In 1996, Congress passed the Health Insurance Portability and Accountability Act (HIPAA) to help protect the use of patient information in electronic health record systems. Those same safeguards apply to data in the rapidly-evolving realm of telehealth.
While remote medicine has the potential to dramatically improve healthcare outcomes, it may also come with “significant privacy and security risks,” researchers find. For senior housing executives looking to implement telehealth, it is important to know where the potential stumbling points may lie.
Typically, the three biggest security concerns associated with telehealth solutions will involve: Devices, Data and Practices.
Telehealth carries the promise of medicine delivered virtually anywhere, anytime. This new care delivery model is made all the more possible thanks to the rise of affordable and extremely powerful mobile devices. Laptops, tablets and smartphones all may potentially play a role in delivering medical information, consultation and other resources.
At the same time, these devices represent a potential vulnerability. The recent loss of a pro football trainer’s laptop shows just how easily a misplaced mobile device can lead to health information getting into the wrong hands. In order to ensure that telehealth information remains secure even in a mobile environment, IT managers need to fully encrypt devices and make sure they enforce safe and consistent access control practices.
As telehealth continues to pick up steam – growing by an expected 18 percent a year through 2020 – these services will begin to generate vast quantities of data, which must be safeguarded throughout the enterprise. A patient may send a photo to a practitioner during an online consultation, or a wearable monitor many gather and store vital health information. There may be archives of video consultations, or electronic records of patient activity or provider input.
All of this data represents a potential security hazard. Senior housing operators who choose to participate in telehealth must be aware that they now have in their hands a significant block of digital information that requires thoughtful handling. As with any other form of sensitive business data, there are many ways to ensure telehealth information is secure. This begins with securing the database, the network, or the applications themselves.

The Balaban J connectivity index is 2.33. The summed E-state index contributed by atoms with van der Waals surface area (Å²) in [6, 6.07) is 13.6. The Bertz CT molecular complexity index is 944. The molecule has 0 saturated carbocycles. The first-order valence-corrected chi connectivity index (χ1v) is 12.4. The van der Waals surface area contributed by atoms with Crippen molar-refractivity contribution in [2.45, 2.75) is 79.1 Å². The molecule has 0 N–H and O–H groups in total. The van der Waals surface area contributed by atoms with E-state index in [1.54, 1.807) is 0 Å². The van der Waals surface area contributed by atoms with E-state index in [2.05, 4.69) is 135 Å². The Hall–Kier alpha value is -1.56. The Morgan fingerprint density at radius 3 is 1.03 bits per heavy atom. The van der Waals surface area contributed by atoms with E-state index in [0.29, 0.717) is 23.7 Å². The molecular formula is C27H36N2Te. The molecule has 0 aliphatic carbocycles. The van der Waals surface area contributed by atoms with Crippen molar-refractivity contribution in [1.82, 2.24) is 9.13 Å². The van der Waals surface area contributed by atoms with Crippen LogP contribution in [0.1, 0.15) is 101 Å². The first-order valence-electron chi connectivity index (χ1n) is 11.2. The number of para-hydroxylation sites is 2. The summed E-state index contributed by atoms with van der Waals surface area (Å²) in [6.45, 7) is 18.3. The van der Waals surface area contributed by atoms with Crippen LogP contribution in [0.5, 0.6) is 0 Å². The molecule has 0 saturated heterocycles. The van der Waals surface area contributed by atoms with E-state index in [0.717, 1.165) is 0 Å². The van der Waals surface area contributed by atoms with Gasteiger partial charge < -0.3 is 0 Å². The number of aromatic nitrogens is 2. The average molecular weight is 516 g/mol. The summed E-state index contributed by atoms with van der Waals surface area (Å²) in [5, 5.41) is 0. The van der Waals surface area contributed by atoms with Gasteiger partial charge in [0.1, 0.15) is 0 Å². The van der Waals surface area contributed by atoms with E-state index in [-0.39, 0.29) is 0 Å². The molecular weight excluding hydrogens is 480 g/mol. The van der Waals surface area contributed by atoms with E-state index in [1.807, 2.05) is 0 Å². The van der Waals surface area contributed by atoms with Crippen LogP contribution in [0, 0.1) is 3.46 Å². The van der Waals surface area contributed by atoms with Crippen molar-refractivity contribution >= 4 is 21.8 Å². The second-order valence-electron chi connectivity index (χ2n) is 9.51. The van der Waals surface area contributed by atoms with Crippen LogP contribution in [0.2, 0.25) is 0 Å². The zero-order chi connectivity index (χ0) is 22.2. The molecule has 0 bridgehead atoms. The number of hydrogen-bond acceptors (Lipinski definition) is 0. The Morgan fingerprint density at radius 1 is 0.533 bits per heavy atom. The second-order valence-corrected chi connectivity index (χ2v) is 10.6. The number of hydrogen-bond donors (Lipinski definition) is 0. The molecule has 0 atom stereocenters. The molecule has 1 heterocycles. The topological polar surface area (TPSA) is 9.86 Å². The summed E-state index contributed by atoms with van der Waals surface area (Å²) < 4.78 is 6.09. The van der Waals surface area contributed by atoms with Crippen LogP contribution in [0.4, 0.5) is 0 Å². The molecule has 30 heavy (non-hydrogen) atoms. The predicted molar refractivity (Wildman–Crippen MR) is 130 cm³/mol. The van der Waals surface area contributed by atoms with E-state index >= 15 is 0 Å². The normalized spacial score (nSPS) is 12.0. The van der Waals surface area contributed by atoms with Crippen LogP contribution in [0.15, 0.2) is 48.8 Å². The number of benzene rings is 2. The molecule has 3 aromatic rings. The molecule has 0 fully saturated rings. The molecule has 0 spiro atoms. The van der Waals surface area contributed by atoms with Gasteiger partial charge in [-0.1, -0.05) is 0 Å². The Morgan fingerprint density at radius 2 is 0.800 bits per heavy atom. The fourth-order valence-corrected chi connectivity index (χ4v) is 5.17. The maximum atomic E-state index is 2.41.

The single greatest threat in securing telehealth may lie not in the details of any one network configuration or choice of application, but rather in the people who operate the systems. For telehealth to be secure, business practices surrounding its use must be secure.
Everyone who engages with the system, from physicians to caregivers to seniors and their family members, must be aware of the standards and practices around telehealth. While they may not need to understand data encryption, residents should know what a strong password looks like. And while physicians may not need networking expertise, they should understand that having an unauthorized person standing in the room during a video consultation represents a potential digital security breach.
Telehealth promises to bring a high level of care to the table, making medicine more accessible to seniors and enabling housing operators to play an ever more active role in the care continuum. At the same time, this new opportunity comes with the potential for risk: Data shared is data exposed. For senior housing operators, careful attention to the devices, the data and the practices they employ in telehealth can help to ensure a successful and safe implementation.